Biomass and specialist recycling are increasingly adapting their model to take advantage of the significant opportunities offered from treating commercial and industrial waste
Whilst merchant projects are perceived to be higher risk, numerous firms operating in AD, biomass and specialist recycling are increasingly adapting their model to take advantage of the significant opportunities offered from treating commercial and industrial waste, whilst managing risks in a way that can provide sufficient comfort to some investors.
These companies develop a robust commercial and technical strategy that is well-adapted to the dynamics of the particular waste market and location they operate in.
They do this by, for example: Securing visibility in feedstock prices, optimising other sources of incomes and choosing the optimal plant design.
Despite feedstock contracts being shorter in duration than local authority ones, firms choose strategic site locations in which there is a large amount of current and potential feedstock in comparison to existing treatment capacity. In addition, successful models develop long-term relationships with feedstock suppliers by involving them as partner in the project or as consumers of the plant’s output. Also, certain waste streams more naturally benefit from better price visibility, for example those for which UK treatment is not at disadvantage against the export market.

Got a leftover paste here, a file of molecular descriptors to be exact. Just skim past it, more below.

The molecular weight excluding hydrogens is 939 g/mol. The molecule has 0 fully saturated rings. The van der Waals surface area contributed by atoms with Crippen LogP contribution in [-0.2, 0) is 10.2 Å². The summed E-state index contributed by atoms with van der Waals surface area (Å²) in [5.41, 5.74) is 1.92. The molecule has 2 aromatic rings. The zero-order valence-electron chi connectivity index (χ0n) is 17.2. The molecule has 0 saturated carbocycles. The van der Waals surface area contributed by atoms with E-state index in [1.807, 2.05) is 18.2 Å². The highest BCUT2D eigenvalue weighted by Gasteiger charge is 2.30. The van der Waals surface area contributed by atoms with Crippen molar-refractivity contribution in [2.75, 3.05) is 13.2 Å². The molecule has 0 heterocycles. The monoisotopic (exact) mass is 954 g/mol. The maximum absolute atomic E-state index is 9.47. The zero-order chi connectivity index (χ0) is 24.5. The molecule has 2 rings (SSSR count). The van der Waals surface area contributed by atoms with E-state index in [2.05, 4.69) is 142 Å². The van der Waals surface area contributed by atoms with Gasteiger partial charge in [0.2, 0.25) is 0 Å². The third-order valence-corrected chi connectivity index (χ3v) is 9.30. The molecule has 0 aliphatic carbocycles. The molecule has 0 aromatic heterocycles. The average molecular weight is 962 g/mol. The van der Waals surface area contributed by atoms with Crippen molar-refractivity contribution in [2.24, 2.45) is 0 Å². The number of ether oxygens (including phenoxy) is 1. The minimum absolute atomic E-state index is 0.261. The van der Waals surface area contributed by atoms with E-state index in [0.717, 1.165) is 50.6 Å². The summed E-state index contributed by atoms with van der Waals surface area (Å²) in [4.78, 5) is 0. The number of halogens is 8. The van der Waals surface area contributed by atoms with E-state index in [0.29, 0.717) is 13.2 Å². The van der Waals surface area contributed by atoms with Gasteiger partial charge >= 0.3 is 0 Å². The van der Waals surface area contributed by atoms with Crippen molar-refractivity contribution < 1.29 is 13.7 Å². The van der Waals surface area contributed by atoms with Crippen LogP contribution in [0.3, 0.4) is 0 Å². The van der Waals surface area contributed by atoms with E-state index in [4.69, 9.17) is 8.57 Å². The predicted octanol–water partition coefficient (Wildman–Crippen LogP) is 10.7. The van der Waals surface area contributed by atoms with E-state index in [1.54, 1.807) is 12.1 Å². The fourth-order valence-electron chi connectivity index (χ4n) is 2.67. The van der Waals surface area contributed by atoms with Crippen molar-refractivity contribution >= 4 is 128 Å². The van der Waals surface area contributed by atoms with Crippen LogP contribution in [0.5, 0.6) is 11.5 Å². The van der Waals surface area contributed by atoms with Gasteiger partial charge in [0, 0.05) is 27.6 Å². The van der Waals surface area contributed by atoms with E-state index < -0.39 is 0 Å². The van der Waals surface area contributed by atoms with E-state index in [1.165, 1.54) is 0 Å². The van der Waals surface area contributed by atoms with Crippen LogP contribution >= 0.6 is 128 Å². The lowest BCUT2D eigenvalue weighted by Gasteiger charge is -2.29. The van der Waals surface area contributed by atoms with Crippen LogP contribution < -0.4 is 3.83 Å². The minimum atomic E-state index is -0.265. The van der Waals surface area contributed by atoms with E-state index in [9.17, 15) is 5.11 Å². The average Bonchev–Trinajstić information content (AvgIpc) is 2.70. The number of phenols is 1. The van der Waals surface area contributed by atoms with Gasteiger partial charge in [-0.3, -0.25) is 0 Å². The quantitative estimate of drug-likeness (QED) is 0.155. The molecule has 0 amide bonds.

Some companies seek to limit dependency on gate fees by maximising revenues from the outputs generated by the plant. In waste to energy facilities, this for example requires developing a good understanding of the opportunity to sell some of the generated power to private customers at higher prices compared to what could be obtained through grid injection.
Whilst treatment plants require a certain scale to be efficient, the optimal size depends strongly on the chosen commercial strategy. Some companies have opted for a smaller plant to ensure it can be located near feedstock suppliers or near private off-takers. Firms also ensure their plant is sufficiently flexible in anticipation of certain trends, such as change in feedstock composition or changes to the relative attractiveness of certain waste streams.
Alon Laniado, director, Eternity Capital